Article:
When you find yourself in the same room as Quentin Tarantino, chances are you won’t be able to deliver a full, uninterrupted sentence; similarly, if you’re sitting next to Johnny Knoxville, good luck saying much of anything without cracking up. So their “Daltry Calhoun” co-conspirators, actress Juliette Lewis and writer/director Katrina Holden Bronson, once again found themselves being talked and laughed over while promoting the new comedy.
“Dramatic and romantic” is how Lewis described a tender love scene in the film between her character and Knoxville’s slacker-turned-inventor.
“Did you say ’traumatic and romantic’?” the former “Jackass” star jumped in, incredulously.
“Dramatic!” she shot back, laughing.
In a separate room, Bronson laid on some subtle sarcasm in describing what it was about Knoxville’s old TV show that made her offer him his most dramatic role yet. “Well,” she smiled, “the sensitivity that you see in ’Jackass,’ and the stunts and the …”
“… Any guy that’s going to get shot for his art, that’s an actor who will go [all the] way with you,” Tarantino interrupted. “He picked up cherries off a block of ice with his butt!”
Now, instead of cherries, the in-demand Knoxville is picking up scripts such as “Calhoun”; in the film, his character gets to know his daughter while facing imminent bankruptcy over a problem with the revolutionary golf-course grass that made him a millionaire.
While the film does have its share of gags, it’s the closest Knoxville has ever come to a full-on dramatic leading role. “I don’t think it’s a stretch,” executive producer Tarantino insisted. “I always knew Johnny was a good actor. But also, when you’re looking for the ultimate, charming, redneck-scoundrel rascal, I think Johnny’s the go-to guy.”
The script culminates in a romantic tryst between Daltry and Lewis’ small-town shopkeeper Flora, and the actress also knew that Knoxville would deliver — if only for a brief period of time.
“It was traumatic and lovely,” Lewis said, going out of her way to poke her co-star in the ribs. “My character is always trying to get his attention, and I think she feels connected to him because the town judges her for whatever reason and thinks she’s a trollop, a tramp, whatever you want to call her.”
“[She] does want to get down,” Knoxville assured Lewis, “but she is coming from a good place.”
And get down they do, during a scene that has the actors making out before pushing themselves through some pantry doors, then continuing the love scene while shaking the closed doors, only to re-emerge, finished, about a minute later. So what was going on back there in real life?
“We were doing side-straddle hops,” said Knoxville, “and, you know, deep knee bends.”
“Being that we’re both Method actors …” Lewis joked before attempting to tell the truth. “Basically it’s like, ’Ten, nine, eight, seven — do we go out now? — six, five …’ ”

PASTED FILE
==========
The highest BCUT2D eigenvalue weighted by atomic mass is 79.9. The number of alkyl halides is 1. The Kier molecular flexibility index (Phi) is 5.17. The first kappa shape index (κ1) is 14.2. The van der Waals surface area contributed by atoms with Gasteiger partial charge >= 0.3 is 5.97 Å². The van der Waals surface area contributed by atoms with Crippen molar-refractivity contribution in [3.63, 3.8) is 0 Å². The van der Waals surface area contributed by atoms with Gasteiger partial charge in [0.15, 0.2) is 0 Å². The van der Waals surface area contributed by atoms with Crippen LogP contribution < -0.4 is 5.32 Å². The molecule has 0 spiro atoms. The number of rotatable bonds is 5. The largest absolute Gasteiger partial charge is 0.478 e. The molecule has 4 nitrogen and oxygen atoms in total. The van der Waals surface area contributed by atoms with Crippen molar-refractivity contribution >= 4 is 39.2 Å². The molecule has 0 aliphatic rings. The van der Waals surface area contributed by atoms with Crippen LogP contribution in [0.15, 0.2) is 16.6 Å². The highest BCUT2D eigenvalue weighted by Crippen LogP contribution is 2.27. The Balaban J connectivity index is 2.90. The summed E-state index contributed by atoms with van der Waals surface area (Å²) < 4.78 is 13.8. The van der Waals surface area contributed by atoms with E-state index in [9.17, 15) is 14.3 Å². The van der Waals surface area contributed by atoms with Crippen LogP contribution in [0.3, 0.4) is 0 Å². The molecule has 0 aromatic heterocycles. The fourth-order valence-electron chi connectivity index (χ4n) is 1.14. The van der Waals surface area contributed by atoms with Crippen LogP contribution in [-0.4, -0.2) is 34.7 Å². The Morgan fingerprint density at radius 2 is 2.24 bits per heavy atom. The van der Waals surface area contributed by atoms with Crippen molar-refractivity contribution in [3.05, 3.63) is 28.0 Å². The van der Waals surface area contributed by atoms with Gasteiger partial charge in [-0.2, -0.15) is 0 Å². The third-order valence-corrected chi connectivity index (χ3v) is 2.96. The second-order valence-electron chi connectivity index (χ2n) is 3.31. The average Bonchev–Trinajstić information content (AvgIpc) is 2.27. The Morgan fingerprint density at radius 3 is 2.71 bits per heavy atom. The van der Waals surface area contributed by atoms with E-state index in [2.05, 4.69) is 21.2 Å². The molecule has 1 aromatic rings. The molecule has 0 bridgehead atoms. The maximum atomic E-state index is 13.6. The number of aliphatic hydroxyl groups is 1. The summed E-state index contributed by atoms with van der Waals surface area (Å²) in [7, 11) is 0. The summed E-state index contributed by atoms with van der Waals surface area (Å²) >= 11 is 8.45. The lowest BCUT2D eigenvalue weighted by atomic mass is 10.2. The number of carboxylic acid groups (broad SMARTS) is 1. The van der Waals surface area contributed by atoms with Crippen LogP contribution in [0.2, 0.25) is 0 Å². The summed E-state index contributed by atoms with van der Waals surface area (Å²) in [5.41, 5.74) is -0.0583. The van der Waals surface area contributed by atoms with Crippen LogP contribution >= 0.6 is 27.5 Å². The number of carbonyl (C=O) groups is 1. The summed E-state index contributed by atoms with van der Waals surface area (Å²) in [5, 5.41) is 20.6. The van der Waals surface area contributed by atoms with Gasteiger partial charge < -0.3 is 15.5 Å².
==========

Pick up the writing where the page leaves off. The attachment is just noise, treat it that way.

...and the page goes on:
Knoxville joked that he would normally have remained behind closed doors for a longer period of time to accurately portray his sexual prowess. For “Calhoun,” however, the quick return was only appropriate for his unlucky-in-love loser.
“Unfortunately, you know, it’s been a while and he, you know,” Knoxville hinted. “Kind of like oatmeal, you know?”
After a brief silence, the actor delivers his punch line: “Done in two minutes.”
“Oh, I didn’t get the segue,” Lewis confessed. “I was like, oatmeal? What?”
In case you haven’t already guessed, Knoxville’s presence meant that many of the on-set giggles were of the extreme-prank variety.
“[Remember when] he almost made our producer cry?” Tarantino asked Bronson.
“Danielle Renfrew, our producer, got a phone call where [Knoxville] was irate in Tennessee, saying ’Nobody is in the airport, there’s nobody picking us up,’ ” she recalled. “Just totally irate. And I was next to her, and I was like, sweat pouring down. She’s like, ’Oh my God, we’ve got this movie star at the airport, and nobody’s there to pick him up.’
“She called the person who was supposed to be there,” the filmmaker continued. Sure enough, Knoxville and the driver were standing next to each other at the airport, where they listened together to the apologies and then burst into uncontrollable laughter.
“That was how we started,” Bronson remembered. “And then it was …”
“… Revenge,” Tarantino chimed in, laughing. “All of a sudden, revenge started brewing in the back of their minds.”
The director and producer conspired with Sophie Traub, the 15-year-old actress taking on her biggest role to date as Daltry’s daughter. After she purposely stumbled nervously through her lines at rehearsal, Renfrew assured Knoxville that the actress’ nerves would calm down once she got accustomed to shooting a movie. When the two actors returned to work on the scene, however, Traub promptly threw up all over Knoxville’s feet.
“She threw up — from soup — on my shoes,” laughed Knoxville. (The actress had actually concealed vegetable soup in a coffee cup, swigged it and then proceeded to “get sick.”) “I felt bad for her, so I got a little moist towelette, which I usually keep handy, and lo and behold she was joking.”
Sometimes, it seems, the only way for a woman to top an A-list man is to beat him at his own game.
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